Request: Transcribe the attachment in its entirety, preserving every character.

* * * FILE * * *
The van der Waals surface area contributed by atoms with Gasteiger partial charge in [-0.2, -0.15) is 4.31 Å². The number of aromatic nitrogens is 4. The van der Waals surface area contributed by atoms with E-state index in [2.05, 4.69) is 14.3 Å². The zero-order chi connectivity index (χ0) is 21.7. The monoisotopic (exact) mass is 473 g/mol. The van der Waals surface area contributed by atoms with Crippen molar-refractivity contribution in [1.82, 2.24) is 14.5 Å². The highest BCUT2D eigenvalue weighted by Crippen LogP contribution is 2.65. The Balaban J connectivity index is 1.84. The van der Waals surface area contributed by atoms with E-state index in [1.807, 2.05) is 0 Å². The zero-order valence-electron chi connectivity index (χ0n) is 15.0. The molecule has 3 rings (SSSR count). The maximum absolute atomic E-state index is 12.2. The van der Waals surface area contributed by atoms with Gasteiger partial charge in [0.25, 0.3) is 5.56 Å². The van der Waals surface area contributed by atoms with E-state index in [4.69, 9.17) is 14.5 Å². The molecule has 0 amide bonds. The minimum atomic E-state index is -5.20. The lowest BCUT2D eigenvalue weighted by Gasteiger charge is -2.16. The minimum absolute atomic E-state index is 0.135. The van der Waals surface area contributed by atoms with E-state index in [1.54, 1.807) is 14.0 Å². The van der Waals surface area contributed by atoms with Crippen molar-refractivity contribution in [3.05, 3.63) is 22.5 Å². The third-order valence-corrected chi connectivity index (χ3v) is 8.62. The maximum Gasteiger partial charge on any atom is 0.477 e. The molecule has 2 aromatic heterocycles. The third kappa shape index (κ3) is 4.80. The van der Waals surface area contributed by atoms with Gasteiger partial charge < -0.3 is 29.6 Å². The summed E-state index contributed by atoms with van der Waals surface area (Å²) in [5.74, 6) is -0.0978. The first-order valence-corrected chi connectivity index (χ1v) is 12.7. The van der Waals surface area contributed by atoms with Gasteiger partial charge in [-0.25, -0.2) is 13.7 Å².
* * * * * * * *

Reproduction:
The van der Waals surface area contributed by atoms with Gasteiger partial charge in [-0.2, -0.15) is 4.31 Å². The number of aromatic nitrogens is 4. The van der Waals surface area contributed by atoms with E-state index in [2.05, 4.69) is 14.3 Å². The zero-order chi connectivity index (χ0) is 21.7. The monoisotopic (exact) mass is 473 g/mol. The van der Waals surface area contributed by atoms with Crippen molar-refractivity contribution in [1.82, 2.24) is 14.5 Å². The highest BCUT2D eigenvalue weighted by Crippen LogP contribution is 2.65. The Balaban J connectivity index is 1.84. The van der Waals surface area contributed by atoms with E-state index in [1.807, 2.05) is 0 Å². The zero-order valence-electron chi connectivity index (χ0n) is 15.0. The molecule has 3 rings (SSSR count). The maximum absolute atomic E-state index is 12.2. The van der Waals surface area contributed by atoms with Gasteiger partial charge in [0.25, 0.3) is 5.56 Å². The van der Waals surface area contributed by atoms with E-state index in [4.69, 9.17) is 14.5 Å². The molecule has 0 amide bonds. The minimum atomic E-state index is -5.20. The lowest BCUT2D eigenvalue weighted by Gasteiger charge is -2.16. The minimum absolute atomic E-state index is 0.135. The van der Waals surface area contributed by atoms with E-state index in [1.54, 1.807) is 14.0 Å². The van der Waals surface area contributed by atoms with Crippen molar-refractivity contribution in [3.05, 3.63) is 22.5 Å². The third-order valence-corrected chi connectivity index (χ3v) is 8.62. The maximum Gasteiger partial charge on any atom is 0.477 e. The molecule has 2 aromatic heterocycles. The third kappa shape index (κ3) is 4.80. The van der Waals surface area contributed by atoms with Gasteiger partial charge < -0.3 is 29.6 Å². The summed E-state index contributed by atoms with van der Waals surface area (Å²) in [5.74, 6) is -0.0978. The first-order valence-corrected chi connectivity index (χ1v) is 12.7. The van der Waals surface area contributed by atoms with Gasteiger partial charge in [-0.25, -0.2) is 13.7 Å².